Pixxel, a startup in space technology, plans to deploy 36 hyperspectral satellites by December 2023 said Awais Ahmed, founder and CEO of Pixxel
Pixxel, a domestic space-technology company that plans to build and operate nanosatellites to gather, monitor, and analyse data via imaging, said that by the end of 2023, it would launch a series of satellite constellations with a total of 36 hyperspectral satellites.
“By the end of 2023, the objective is to have a total of 36 satellites to provide daily hyperspectral coverage to clients all around the world. “We will be able to collect photographs with 50 times more information than standard satellite images with hyperspectral satellites,” Awais Ahmed, founder and CEO of Pixxel
In collaboration with the Indian Space Research Organisation, Pixxel will launch its first satellite, dubbed “Anand,” from Sriharikota in October of this year. Due to a technical issue, the company had to postpone its February launch. The business also announced that it has begun development on its second satellite, which is scheduled to launch in December.
“By the end of 2022, we will have ten satellites in orbit, including two demonstration satellites. We will launch many constellations of satellites under the Firefly range to support a variety of applications across various industries,” Mr. Awais Ahmed stated.
In response to a question about cost, he stated that it would be a “high budget endeavour,” but that providing an exact figure would be impossible. Lightspeed Ventures, Blume Ventures, growX, Omnivore, and Techstars, among others, have invested $7.3 million in the company by March.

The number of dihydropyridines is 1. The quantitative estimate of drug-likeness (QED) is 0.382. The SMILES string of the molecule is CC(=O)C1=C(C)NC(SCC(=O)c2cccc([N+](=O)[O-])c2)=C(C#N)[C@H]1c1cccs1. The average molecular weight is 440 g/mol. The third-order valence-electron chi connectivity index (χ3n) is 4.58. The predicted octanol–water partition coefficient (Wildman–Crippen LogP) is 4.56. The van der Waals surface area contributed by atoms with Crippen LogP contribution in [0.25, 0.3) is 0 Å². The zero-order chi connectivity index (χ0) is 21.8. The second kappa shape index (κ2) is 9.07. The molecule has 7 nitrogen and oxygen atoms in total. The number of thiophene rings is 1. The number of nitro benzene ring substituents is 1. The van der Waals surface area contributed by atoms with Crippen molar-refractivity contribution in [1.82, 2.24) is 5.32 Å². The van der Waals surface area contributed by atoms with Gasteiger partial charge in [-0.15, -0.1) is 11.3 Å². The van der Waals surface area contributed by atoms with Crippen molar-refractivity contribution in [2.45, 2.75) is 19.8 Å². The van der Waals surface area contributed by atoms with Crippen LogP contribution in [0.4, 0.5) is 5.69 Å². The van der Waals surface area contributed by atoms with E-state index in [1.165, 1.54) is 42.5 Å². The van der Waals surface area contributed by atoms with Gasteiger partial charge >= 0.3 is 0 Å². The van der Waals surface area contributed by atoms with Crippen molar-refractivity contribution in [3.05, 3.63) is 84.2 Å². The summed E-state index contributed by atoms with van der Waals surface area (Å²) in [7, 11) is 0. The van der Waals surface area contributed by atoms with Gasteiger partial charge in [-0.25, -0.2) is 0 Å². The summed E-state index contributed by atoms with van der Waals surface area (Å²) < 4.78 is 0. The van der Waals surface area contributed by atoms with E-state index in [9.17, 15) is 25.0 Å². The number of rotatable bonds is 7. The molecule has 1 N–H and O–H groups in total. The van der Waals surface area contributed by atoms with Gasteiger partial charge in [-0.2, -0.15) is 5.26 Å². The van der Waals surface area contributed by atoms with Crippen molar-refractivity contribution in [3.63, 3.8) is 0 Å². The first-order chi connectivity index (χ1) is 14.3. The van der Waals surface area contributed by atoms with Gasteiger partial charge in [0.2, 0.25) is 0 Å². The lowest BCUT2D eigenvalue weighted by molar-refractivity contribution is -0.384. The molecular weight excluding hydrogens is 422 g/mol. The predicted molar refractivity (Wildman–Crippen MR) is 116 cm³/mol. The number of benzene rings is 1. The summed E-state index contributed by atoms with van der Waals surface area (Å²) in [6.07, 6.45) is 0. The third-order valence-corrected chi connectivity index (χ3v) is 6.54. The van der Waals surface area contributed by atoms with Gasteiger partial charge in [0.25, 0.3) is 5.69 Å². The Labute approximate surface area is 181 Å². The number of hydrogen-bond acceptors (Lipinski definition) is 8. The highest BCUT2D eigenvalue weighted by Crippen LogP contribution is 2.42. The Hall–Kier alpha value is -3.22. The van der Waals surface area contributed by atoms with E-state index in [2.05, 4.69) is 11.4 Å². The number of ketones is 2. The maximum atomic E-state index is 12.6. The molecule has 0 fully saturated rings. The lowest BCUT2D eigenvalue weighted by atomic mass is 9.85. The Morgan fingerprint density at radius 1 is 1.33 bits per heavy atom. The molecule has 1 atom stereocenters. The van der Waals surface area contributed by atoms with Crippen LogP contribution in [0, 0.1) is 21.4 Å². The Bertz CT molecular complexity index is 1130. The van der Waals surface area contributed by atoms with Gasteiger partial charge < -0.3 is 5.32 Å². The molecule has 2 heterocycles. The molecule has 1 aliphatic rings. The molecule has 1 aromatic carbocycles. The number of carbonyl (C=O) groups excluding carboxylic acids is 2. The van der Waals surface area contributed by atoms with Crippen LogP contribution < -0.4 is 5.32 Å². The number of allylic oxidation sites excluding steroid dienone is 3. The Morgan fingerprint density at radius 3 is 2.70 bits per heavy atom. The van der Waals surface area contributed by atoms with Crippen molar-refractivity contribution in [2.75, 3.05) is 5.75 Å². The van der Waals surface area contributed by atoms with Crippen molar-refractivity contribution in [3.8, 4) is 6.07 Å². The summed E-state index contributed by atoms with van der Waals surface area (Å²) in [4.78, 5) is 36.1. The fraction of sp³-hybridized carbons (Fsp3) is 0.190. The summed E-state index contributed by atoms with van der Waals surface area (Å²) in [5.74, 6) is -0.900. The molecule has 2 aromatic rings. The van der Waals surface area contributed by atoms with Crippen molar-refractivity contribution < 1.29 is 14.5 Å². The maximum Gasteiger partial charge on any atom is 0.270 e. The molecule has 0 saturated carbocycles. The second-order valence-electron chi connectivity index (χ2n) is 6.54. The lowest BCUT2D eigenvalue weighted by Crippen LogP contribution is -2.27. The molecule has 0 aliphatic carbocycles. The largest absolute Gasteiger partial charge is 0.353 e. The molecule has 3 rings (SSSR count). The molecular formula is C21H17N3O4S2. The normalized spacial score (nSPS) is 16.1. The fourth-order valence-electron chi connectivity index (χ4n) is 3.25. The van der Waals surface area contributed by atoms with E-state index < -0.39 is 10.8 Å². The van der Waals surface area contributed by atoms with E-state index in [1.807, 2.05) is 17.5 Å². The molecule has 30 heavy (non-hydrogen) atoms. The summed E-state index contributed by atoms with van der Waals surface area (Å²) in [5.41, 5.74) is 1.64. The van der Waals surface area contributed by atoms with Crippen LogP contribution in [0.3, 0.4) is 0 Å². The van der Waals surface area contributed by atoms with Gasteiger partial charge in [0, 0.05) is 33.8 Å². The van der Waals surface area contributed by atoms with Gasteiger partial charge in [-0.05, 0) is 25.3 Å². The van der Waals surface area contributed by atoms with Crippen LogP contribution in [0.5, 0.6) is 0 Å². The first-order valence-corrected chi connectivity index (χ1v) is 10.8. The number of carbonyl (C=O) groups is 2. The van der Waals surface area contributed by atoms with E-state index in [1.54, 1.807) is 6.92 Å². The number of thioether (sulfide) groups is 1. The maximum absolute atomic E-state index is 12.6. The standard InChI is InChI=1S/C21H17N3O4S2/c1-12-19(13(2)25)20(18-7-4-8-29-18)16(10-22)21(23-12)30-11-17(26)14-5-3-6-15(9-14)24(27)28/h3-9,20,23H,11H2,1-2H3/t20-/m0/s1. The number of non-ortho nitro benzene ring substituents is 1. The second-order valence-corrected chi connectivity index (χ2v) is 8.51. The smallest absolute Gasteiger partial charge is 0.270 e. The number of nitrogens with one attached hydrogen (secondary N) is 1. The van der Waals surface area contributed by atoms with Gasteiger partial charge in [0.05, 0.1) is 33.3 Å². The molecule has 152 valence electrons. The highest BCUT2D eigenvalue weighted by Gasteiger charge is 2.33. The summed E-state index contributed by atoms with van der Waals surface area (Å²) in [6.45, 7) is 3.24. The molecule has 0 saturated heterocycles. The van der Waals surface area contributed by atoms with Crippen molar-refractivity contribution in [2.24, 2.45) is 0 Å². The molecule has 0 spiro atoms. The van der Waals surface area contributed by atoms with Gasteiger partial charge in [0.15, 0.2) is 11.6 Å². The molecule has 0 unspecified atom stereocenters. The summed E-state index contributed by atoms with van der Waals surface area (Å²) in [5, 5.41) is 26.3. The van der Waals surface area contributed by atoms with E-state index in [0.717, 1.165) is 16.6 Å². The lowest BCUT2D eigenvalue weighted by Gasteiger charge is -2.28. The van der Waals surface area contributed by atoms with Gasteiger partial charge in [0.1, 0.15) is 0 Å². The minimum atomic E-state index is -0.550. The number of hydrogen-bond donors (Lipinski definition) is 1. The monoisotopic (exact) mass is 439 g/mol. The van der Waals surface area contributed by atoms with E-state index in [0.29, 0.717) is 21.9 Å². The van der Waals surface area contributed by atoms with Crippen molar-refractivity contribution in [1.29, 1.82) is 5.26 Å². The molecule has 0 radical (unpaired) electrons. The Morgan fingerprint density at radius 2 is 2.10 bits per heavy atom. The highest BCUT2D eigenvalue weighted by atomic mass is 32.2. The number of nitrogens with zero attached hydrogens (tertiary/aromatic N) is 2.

There was a lot of unmet demand for hyperspectral imagery in the global market across domains such as agriculture, energy (oil leakage), mining, environment, forestry and climate (poisonous gases, forest fires), urban monitoring/development, seed and fertiliser (soil conditions, growth patterns), and so on.
“We already have a significant number of clients waiting for our satellites to launch around the world. Currently, they rely on imagery from planes or drones. We’re also seeing interest in the government sector in India, with Karnataka, Telangana, and Gujarat all looking to be quite interested in these technologies,” he added.
Hyperspectral satellite photography costs anywhere from $1 to $3 per square kilometre (about 250 acres) and per image. According to Pixxel, the country currently has no commercial players in this field, while two American corporations are currently preparing hyperspectral satellites for flight.
Source : The Hindu